K.K. v. DIVISION OF MEDICAL ASSISTANCE AND HEALTH SERVICES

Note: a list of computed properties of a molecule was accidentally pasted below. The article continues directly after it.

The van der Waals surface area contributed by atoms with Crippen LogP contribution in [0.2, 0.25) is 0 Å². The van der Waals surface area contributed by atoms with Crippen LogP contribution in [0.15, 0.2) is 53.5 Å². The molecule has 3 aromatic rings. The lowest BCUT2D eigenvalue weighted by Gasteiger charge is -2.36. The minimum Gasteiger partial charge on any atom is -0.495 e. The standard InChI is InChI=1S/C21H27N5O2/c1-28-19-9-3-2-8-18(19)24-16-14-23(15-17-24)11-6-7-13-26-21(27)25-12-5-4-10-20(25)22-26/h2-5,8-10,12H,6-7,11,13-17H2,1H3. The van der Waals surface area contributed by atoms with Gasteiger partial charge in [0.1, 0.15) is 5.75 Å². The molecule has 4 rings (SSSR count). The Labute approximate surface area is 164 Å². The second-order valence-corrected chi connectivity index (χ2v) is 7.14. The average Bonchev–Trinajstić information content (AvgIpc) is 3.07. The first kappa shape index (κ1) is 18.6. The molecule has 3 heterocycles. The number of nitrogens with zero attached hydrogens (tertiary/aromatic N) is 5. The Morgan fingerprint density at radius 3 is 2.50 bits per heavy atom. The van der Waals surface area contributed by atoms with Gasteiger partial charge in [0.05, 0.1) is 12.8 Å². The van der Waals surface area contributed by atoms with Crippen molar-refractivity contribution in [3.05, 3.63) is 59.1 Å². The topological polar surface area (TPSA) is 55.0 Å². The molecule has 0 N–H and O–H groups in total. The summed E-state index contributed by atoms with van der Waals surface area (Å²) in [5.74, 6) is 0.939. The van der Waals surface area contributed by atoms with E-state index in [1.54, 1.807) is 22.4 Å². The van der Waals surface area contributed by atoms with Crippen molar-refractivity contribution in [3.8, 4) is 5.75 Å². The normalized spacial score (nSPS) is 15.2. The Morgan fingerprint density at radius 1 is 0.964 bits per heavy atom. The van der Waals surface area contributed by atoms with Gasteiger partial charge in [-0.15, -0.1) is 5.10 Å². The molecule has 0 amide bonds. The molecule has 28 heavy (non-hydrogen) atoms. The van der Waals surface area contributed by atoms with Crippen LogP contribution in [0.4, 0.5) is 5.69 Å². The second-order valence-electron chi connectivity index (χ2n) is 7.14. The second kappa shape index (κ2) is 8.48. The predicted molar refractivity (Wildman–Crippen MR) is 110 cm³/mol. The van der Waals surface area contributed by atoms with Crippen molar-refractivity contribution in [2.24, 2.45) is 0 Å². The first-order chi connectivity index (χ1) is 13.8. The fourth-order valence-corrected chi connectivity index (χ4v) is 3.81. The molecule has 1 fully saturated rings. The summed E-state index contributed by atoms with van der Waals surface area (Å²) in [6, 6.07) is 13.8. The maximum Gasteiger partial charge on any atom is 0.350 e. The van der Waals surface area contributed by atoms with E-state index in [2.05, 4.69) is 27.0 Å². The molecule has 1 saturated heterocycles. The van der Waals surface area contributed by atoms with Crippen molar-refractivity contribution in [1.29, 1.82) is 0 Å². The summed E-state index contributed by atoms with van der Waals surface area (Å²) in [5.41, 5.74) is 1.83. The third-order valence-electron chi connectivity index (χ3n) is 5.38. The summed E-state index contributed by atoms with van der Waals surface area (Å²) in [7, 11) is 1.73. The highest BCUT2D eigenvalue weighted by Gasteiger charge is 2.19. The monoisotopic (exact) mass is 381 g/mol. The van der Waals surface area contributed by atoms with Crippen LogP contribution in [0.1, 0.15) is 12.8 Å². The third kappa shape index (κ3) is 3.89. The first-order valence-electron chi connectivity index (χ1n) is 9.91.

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(NOTE: The status of this decision is Published.) NOT FOR PUBLICATION WITHOUT THE APPROVAL OF THE APPELLATE DIVISION SUPERIOR COURT OF NEW JERSEY APPELLATE DIVISION DOCKET NO. A-5447-15T3 K.K., APPROVED FOR PUBLICATION Petitioner-Appellant, February 14, 2018 v. APPELLATE DIVISION DIVISION OF MEDICAL ASSISTANCE AND HEALTH SERVICES and SOMERSET COUNTY BOARD OF SOCIAL SERVICES, Respondents-Respondents. ______________________________ Argued December 20, 2017 - Decided February 14, 2018 Before Judges Fuentes, Koblitz and Manahan. On appeal from the Department of Human Services, Docket No. 18100203741-01. Kevin Kovacs argued the cause for appellant (Law Offices of Kevin Kovacs, attorneys; Kevin Kovacs, on the brief). Jacqueline R. D'Alessandro, Deputy Attorney General, argued the cause for respondents (Christopher S. Porrino, Attorney General, attorney; Melissa H. Raksa, Assistant Attorney General, of counsel on the brief; Jacqueline R. D'Alessandro, on the brief). The opinion of the court was delivered by KOBLITZ, J.A.D. K.K. appeals from the July 27, 2016 final agency decision of the Department of Human Services, Division of Medical Assistance and Health Services (DMAHS) denying him coverage under the New Jersey Medical Assistance and Health Services Act, (Medicaid), N.J.S.A. 30:4D-1 to -19.5, because he "had not been a permanent resident for five years or more." Because K.K. was a legal permanent resident (LPR) before August 22, 1996, we reverse based on the plain wording of the Medicaid eligibility statute, N.J.S.A. 30:4D-3(q)(1)(a). K.K., an eighty-eight-year-old man, first became an LPR of the United States on July 15, 1991. K.K. worked in the United States for at least forty qualified quarters (ten years), and received a modest social security benefit of $226 per month in 2015. K.K. gave up his LPR card in 2007 upon leaving the United States. Seven years later, in 2014, K.K. returned to the United States and obtained a new LPR card. On June 16, 2015, he applied for Medicaid benefits through the Somerset County Board of Social Services (SCBSS). His application was denied two months later on the basis that he had not been an LPR of the United States for five years or more. K.K. appealed and the matter was referred to the Office of 2 A-5447-15T3 Administrative Law. N.J.S.A. 52:14B-1 to -15; N.J.S.A. 52:14F-1 to -13. The supervisor of Adult Medicaid for the SCBSS testified that when K.K. applied for Medicaid, both his new LPR card and the agency computer system noted an entry date of July 2014, with no indication that he had previously resided in the country. His application stating his 1991 entry was not considered. K.K. was thus rejected because the computer records reviewed reflected he had not been an LPR for five years, as required of someone who entered the United States after August 22, 1996. At the hearing, K.K. proved he had entered the United States in 1991 and received an LPR card in 1996, which he surrendered upon leaving the country in 2007. His LPR card was at that time set to expire in 2015, after he applied for Medicaid. The card he obtained upon reentry in 2014 is valid until 2024. Both cards have the same identification number. The Administrative Law Judge (ALJ) issued an initial decision affirming the Medicaid denial on the basis that K.K. surrendered his card and obtained a new one. The ALJ determined that K.K. had thus fully abandoned his original LPR status. DMAHS adopted the ALJ's decision. "Appellate review of an agency's determination is limited in scope." Circus Liquors, Inc. v. Governing Body of Middletown Twp., 199 N.J. 1, 9 (2009). As our Supreme Court has made clear, "[i]n administrative law, the overarching informative principle 3 A-5447-15T3 guiding appellate review requires that courts defer to the specialized or technical expertise of the agency charged with administration of a regulatory system." In re Virtua-West Jersey Hosp., 194 N.J. 413, 422 (2008). We are bound to uphold the administrative agency decision "unless there is a clear showing that (1) the agency did not follow the law; (2) the decision was arbitrary, capricious, or unreasonable; or (3) the decision was not supported by substantial evidence." Ibid. (citing In re Herrmann, 192 N.J. 19, 28 (2007)). "A court is in no way bound by an agency's interpretation of a statute or its determination of a strictly legal issue. [If] an agency's determination . . . is a legal determination, the appellate court's review is de novo." L.A. v. Bd. of Educ. of City of Trenton, Mercer Cty., 221 N.J. 192, 204 (2015) (citation omitted). Our Supreme Court has explained that a state agency interpretation of a federal statute should be reviewed de novo and without deference to the agency. In re RCN of NY, 186 N.J. 83, 92 (2006). "Medicaid was created by Congress in 1965 to provide medical services to families and individuals who would otherwise not be able to afford necessary care." S. Jersey Family Med. Ctrs., Inc. v. City of Pleasantville, 351 N.J. Super. 262, 274 (App. Div. 2002) (citation omitted). "The Medicaid program is fairly 4 A-5447-15T3 characterized as a 'cooperative federal-state endeavor' where, in return for federal monies, states must comply with federal requirements." A.B. v. Div. of Med. Assistance & Health Servs., 407 N.J. Super. 330, 342 (App. Div. 2009) (quoting L.M. v. State, Div. of Med. Assistance & Health Servs., 140 N.J. 480, 484 (1995)). Thus we review de novo how Medicaid interacts with federal immigration law, U.S.C. § 1101(a)(13)(C), and the federal Personal Responsibility and Work Opportunity Reconciliation Act of 1996 (PRWOR1). Levine v. State, Dep't of Transp., Div. of Motor Vehicles, 338 N.J. Super. 28, 32 (App. Div. 2001). The Legislature amended Medicaid to comply with PRWOR. PRWOR was enacted by Congress to continue the federal immigration policy of promoting self-sufficiency and self-reliance of immigrants to reduce the burden on public benefits such as Medicaid. 8 U.S.C. § 1601. If an LPR was present in the United States prior to August 22, 1996, or if an LPR entered after that date but maintained a continuous residency for at least five years, she or he is eligible for Medicaid. A.B., 407 N.J. Super. at 350-51 (holding that brief visits to the United States prior to August 22, 1996 do not qualify an individual for Medicaid). 1 PRWOR, Pub.L. No. 104-104, 110 Stat. 56, is codified as amendments to various sections, including 42 U.S.C., 7 U.S.C., and 8 U.S.C. 5 A-5447-15T3 K.K. argues that because he lived in the United States and received an LPR card prior to August 22, 1996, he qualifies for Medicaid and "the analysis should end" there. DMAHS argues that any permanent resident who enters the United States after August 22, 1996, is subject to the five-year waiting period, even if the individual was an LPR before August 22, 1996. DMAHS urges that K.K. should be treated for Medicaid eligibility purposes as he was treated by the United States Citizenship and Immigration Services when he sought readmission in 2014. After an absence that exceeded 180 days, pursuant to U.S.C. § 1101(a)(13)(C)(ii), he was treated as if he were entering the country for the first time. "[I]f a lawful permanent resident falls into one of the six subsections [under U.S.C. § 1101(a)(13)(C)], the clear import [] is that he is stripped of his lawful permanent residence. That is, he becomes an alien seeking admission as if he were entering for the first time." Taveras v. AG of the United States, 731 F.3d 281, 290 (3d Cir. 2013) (citation omitted). DMAHS reasons that if K.K.'s residency status resets, so should his Medicaid eligibility. That position, however, is not supported by Medicaid-specific regulations. A 2007 Federal Register instruction regarding means-tested public benefits such as Medicaid reads: If the applicant entered the United States before August 22, 1996 and obtained qualified 6 A-5447-15T3 alien status before that date, he or she is eligible for all federal means-tested public benefits for which he or she satisfies all programmatic eligibility requirements. You should not engage in any further verification of immigration status for those persons. [ 62 Fed. Reg. 61415 (Nov. 17, 1997) (emphasis added).] The United States Department of Health and Human Services Centers for Medicare and Medicaid Services answered questions on the eligibility of permanent residents to receive Medicaid, stating that continuous presence in the country was not required. Question nine states: "What does it mean to [] remain 'continuously present' in the United States?" It answered: Any single absence from the United States of more than 30 days, or a total aggregate of absences of more than 90 days, is considered to interrupt “continuous presence." Once an immigrant obtains qualified alien status, he or she does not have to remain continuously present in the United States in order to avoid application of the five-year bar. "Continuous presence" is discussed in more detail in DOJ’s Interim Guidance at 62 Federal Register 61415. [Department of Health and Human Services Centers for Medicare and Medicaid Services “Questions and Answers on the Five-Year Bar,” http://library.niwap.org/wp-content/uploads/ 2015/pdf/PB-faq-QA5YearBar-06.23.04.pdf (last visited December 12, 2017) (emphasis added); A.B., 407 N.J. Super. at 338.] A lapse in continuous presence is thus permitted, so long as an individual has already obtained qualified alien status. 7 A-5447-15T3 62 Federal Register 61415 states: TANF, Medicaid, and SSI are federal means- tested public benefits that are not otherwise exempted under [PRWOR]. . . . The eligibility of qualified aliens for federal means-tested public benefits turns on [1] whether they entered the U.S. before August 22, 1996, [2] the number of years since they obtained qualified alien status, [3] their particular immigration status, and [4] the specific benefits they were seeking. K.K. entered before August 22, 1996 and obtained LPR status. K.K.'s absence from the country for seven years after reaching the age of sixty-five relieved the government of making Medicaid payments during that time, thus safeguarding the taxpayer's resources. In light of federal immigration policy intended to reduce the burden on public benefits, such absences need not be discouraged. Reversed. 8 A-5447-15T3